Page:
The incoming Donald Trump administration’s stated intention to move America’s Israeli embassy from Tel Aviv to Jerusalem has been met with Palestinian opposition so vehement that one commentator describes the reaction as “making it look as if World War III will erupt.” But experts explain that such Palestinian threats are common, and that the proposed embassy move isn’t the massive policy change that it’s being made out to be. Moving the embassy to Jerusalem would mark both a shift in longstanding U.S. policy and recognition of Israel’s full sovereignty in its contested capital. President-elect Trump has also drawn impassioned reactions to his appointment of a pro-settlement ambassador to Israel, his close friend and adviser David Friedman, a bankruptcy attorney. Friedman, who speaks Hebrew fluently, recently served as president of the American Friends of Beit El, helping to raise millions of dollars for the large Beit El settlement in Samaria—including a $10,000 donation in 2003 from Donald Trump. Upon being named ambassador, Friedman said he intended to “strengthen the bond between our two countries and advance the cause of peace within the region,” adding that he looked forward “to doing this from the U.S. embassy in Israel’s eternal capital, Jerusalem.” Yet the move has been panned by the Palestinian Authority, which has insisted—along with many sympathetic members of the international community—that Israeli sovereignty over Jerusalem is an issue that should be reserved for final-status negotiations to resolve the Israeli-Palestinian conflict. Longtime Palestinian negotiator Saeb Erekat recently warned that moving the embassy could effectively “destroy the peace process,” and threatened that the move would send the region into a “path of chaos, lawlessness and extremism.”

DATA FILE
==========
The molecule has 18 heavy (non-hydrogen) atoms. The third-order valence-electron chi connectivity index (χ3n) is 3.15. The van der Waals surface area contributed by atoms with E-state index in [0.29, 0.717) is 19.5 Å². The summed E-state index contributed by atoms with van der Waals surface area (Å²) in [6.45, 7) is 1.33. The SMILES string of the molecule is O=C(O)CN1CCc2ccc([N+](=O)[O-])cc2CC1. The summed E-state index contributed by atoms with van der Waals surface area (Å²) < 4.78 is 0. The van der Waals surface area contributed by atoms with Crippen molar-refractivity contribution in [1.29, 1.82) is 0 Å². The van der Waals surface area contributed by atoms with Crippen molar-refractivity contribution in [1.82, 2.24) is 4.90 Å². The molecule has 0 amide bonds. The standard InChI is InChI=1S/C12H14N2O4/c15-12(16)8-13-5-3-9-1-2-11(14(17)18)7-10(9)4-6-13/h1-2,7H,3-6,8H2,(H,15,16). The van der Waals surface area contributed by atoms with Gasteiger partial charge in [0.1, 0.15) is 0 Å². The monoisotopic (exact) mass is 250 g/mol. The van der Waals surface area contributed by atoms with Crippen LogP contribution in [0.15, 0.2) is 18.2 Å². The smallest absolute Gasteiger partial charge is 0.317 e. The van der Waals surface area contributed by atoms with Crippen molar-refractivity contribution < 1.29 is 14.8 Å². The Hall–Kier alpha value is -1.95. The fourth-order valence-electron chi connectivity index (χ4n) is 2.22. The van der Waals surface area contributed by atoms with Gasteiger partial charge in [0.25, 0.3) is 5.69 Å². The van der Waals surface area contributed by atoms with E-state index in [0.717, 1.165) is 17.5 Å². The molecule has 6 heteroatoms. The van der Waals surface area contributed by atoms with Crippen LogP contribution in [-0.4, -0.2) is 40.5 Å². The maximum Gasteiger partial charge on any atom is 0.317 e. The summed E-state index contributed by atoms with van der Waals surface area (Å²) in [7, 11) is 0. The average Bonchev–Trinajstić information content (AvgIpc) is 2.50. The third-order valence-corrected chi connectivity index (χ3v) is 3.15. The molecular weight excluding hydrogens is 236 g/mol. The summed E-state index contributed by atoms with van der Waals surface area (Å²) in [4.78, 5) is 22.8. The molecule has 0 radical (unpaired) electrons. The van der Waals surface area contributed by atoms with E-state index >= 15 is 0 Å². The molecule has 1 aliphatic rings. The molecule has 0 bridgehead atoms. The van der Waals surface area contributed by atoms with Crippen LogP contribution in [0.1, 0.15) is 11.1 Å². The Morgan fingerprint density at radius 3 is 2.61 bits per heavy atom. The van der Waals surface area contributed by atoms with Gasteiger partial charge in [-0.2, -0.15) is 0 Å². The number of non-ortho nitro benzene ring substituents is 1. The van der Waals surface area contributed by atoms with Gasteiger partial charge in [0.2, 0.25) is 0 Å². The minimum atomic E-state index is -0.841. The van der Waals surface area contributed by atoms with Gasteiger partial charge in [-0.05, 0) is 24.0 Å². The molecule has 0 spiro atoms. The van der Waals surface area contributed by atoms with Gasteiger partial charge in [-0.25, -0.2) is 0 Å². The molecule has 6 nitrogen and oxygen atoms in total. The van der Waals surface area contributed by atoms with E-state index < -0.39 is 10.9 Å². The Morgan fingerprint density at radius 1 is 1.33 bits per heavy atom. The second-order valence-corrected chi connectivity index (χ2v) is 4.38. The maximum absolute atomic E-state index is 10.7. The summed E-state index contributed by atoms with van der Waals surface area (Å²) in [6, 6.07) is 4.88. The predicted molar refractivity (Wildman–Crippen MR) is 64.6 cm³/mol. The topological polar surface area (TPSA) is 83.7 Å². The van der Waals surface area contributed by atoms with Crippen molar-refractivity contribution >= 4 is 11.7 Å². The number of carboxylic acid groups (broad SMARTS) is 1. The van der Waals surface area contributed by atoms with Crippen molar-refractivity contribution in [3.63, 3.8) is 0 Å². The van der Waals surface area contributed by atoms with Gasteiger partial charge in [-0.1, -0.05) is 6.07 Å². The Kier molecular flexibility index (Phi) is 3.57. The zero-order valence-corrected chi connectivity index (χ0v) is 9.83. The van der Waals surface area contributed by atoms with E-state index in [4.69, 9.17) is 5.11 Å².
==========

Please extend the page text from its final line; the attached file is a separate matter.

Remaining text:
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Newsline: Moving the US Embassy to Jerusalem: ‘World War III’ or a Simple Reality Check?